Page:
January 11, 2023

Playing Big by Tara Mohr

One of my goals this year is to read a professional development book ever month - specifically ones written by Women.

I just finished Playing Big by Tara Mohr.  

The most interesting idea I found from this book is that school may be one of the factors holding women back from workplace success.  She discusses how the attributes that make one good at school - hard work, following rules, clearly identified development rubrics, are generally not applicable in work.  

Girls are generally better at all levels of eduction, and have more of it, than men.  But board rooms? CEOs? Those are almost always majority men.  

Very few of the skills which make us good students make us successful in our careers.  Hard work will get you a job, but it will not necessarily move you up the ladder.  Knowing the "right answer" may not be as important as quickly reading a room and providing a desirable answer.  And how many career questions have "right" answers anyways?

Learning to understand one teacher's preferences will get a good grade in a class.  In work, you're constantly balancing the preferences of many leaders - sometimes with contradictory aims.

Tara goes into great detail about this and I see it around me too - new hire women will generally be more educated than men.  We recently hired two graduates - a man with a masters and a woman with a PHD.  They are in the same role.  The woman has already been referred too as a very hard worker, very switched on.  The man has put himself forward for difficult projects without clear answers, and is already being highlighted as a potential leader.  

The woman is approaching it like school and I'm sure receiving nothing but praise, but I can already see that in two years her career will be behind her less educated colleague.  In two years he will have collected ambiguous success and/or failure.  She will have two years of hard work.  For whatever reason, his will be recognized.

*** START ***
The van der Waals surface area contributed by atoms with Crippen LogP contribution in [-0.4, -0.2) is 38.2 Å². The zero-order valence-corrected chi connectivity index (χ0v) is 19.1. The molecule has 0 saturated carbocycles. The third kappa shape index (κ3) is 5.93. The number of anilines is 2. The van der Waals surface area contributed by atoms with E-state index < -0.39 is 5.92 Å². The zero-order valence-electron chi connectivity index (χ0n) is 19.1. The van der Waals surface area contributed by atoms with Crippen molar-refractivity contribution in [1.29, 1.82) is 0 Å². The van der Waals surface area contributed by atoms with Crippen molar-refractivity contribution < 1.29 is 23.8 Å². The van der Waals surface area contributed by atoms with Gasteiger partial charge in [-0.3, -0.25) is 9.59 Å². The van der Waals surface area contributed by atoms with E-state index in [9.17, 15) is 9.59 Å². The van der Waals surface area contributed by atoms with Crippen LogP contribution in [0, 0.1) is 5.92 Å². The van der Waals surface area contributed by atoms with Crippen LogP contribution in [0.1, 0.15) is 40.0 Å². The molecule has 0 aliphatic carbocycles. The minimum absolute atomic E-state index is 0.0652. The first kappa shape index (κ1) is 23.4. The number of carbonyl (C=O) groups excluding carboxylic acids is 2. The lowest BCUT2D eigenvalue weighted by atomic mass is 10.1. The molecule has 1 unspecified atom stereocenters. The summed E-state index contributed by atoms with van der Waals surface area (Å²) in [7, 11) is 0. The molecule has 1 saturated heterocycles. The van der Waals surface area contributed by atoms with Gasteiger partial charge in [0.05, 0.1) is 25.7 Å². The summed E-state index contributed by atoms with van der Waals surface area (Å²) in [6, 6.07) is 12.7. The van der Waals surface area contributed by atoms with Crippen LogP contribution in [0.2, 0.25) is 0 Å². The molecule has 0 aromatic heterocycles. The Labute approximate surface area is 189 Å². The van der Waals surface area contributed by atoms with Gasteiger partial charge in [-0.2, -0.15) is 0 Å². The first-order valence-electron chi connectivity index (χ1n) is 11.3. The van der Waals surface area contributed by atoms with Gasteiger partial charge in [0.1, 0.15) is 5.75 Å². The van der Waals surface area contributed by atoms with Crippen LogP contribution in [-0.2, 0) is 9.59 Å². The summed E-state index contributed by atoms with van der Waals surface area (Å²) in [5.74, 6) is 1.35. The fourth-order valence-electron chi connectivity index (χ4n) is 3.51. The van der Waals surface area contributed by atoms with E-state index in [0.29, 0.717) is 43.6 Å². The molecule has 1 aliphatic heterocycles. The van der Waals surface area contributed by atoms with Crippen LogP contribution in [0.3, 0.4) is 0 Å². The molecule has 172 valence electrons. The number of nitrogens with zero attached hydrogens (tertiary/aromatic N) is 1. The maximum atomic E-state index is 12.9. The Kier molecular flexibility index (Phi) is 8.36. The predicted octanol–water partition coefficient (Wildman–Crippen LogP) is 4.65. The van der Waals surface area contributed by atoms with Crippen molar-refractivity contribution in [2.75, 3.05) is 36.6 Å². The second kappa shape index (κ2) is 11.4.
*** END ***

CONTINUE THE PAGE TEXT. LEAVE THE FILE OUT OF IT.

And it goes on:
Yes, there are problems with work and society and no, I am not arguing that women need to be mini men to succeed.  But what Tara makes clear is that while lots is stacked against women professionally, we also are not doing the most we can to help ourselves.

I highly recommend this book - certain chapters are much better than others, but my favorite ideas are as follows:

  1. School is not work.  Skills that excelled you in school are not those that will excel you in work
  2. Criticism and praise say nothing about you.  They inform you about the person giving the criticism/praise.  Don't be too happy with praise, don't fixate on criticism, learn from both
  3. Know your audience - you don't need approval from the best or the existing leaders to move forward.  If you have an idea, get approval from the people you are selling to, the people your idea affects.  Don't chase leaders in a field, they have little vested in watching you succeed.
Please feel free to recommend other professional development books for women - I need 11 more...


  1. So interesting! I love these posts; so relevant and insightful. I look forward to more of these book summaries throughout the year.

    I enjoyed Drop the Ball by Tiffany Dufu.

  2. My husband insists (and I've definitely heard the idea from other sources) that school is not designed for boys to do well. And clearly the workplace is not designed for women to do well. The gendered breakdown or expectation vs. inherent behaviour is always a little chicken and egg for me, and I'm never sure how much of a grain of salt to give it - kind of like studies that show Black kids don't do well in school and Asian kids do.
    I don't know if it's really what you're looking for, but 100 Tricks to Look Smarter in Meetings, made me laugh so hard. Funny because it's true. And a little sad.

  3. I love how you keep highlighting these disparities between men and women in society/work/social settings. This book sounds really intriguing!

  4. I think I marked this book down as to. read but it was never really high up on my list. I need to have a closer look. It does seem to make some interesting points. I like the second bullet point you mentioned. Isn't that true? Yet, not having it personally effect is much harder.